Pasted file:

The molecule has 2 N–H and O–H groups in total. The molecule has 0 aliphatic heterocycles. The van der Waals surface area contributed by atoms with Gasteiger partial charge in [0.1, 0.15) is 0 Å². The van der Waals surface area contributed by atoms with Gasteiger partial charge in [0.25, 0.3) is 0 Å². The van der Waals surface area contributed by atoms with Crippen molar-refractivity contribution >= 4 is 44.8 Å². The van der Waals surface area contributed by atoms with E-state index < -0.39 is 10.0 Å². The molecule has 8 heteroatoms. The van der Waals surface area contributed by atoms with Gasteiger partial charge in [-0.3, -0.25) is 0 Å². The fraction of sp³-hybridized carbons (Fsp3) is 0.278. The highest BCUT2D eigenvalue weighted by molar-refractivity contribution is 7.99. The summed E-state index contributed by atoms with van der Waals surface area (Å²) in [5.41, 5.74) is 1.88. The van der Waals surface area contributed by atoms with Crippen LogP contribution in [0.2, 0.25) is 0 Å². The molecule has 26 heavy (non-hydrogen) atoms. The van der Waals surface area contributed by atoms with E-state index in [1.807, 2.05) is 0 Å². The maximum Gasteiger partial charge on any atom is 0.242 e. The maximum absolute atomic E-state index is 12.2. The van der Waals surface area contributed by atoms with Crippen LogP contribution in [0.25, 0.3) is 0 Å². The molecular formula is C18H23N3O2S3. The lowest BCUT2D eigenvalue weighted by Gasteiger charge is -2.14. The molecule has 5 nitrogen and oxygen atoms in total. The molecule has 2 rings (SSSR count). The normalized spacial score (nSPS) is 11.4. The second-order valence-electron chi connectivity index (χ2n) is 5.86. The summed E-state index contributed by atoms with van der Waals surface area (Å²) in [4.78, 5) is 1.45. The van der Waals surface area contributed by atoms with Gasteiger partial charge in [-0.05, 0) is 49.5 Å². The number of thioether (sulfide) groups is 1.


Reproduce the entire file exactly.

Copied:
The molecule has 2 N–H and O–H groups in total. The molecule has 0 aliphatic heterocycles. The van der Waals surface area contributed by atoms with Gasteiger partial charge in [0.1, 0.15) is 0 Å². The van der Waals surface area contributed by atoms with Gasteiger partial charge in [0.25, 0.3) is 0 Å². The van der Waals surface area contributed by atoms with Crippen molar-refractivity contribution >= 4 is 44.8 Å². The van der Waals surface area contributed by atoms with E-state index < -0.39 is 10.0 Å². The molecule has 8 heteroatoms. The van der Waals surface area contributed by atoms with Gasteiger partial charge in [-0.3, -0.25) is 0 Å². The fraction of sp³-hybridized carbons (Fsp3) is 0.278. The highest BCUT2D eigenvalue weighted by molar-refractivity contribution is 7.99. The summed E-state index contributed by atoms with van der Waals surface area (Å²) in [5.41, 5.74) is 1.88. The van der Waals surface area contributed by atoms with Crippen LogP contribution in [0.2, 0.25) is 0 Å². The molecule has 26 heavy (non-hydrogen) atoms. The van der Waals surface area contributed by atoms with E-state index in [1.807, 2.05) is 0 Å². The maximum Gasteiger partial charge on any atom is 0.242 e. The maximum absolute atomic E-state index is 12.2. The van der Waals surface area contributed by atoms with Crippen LogP contribution in [0.25, 0.3) is 0 Å². The molecular formula is C18H23N3O2S3. The lowest BCUT2D eigenvalue weighted by Gasteiger charge is -2.14. The molecule has 5 nitrogen and oxygen atoms in total. The molecule has 2 rings (SSSR count). The normalized spacial score (nSPS) is 11.4. The second-order valence-electron chi connectivity index (χ2n) is 5.86. The summed E-state index contributed by atoms with van der Waals surface area (Å²) in [4.78, 5) is 1.45. The van der Waals surface area contributed by atoms with Gasteiger partial charge in [-0.05, 0) is 49.5 Å². The number of thioether (sulfide) groups is 1.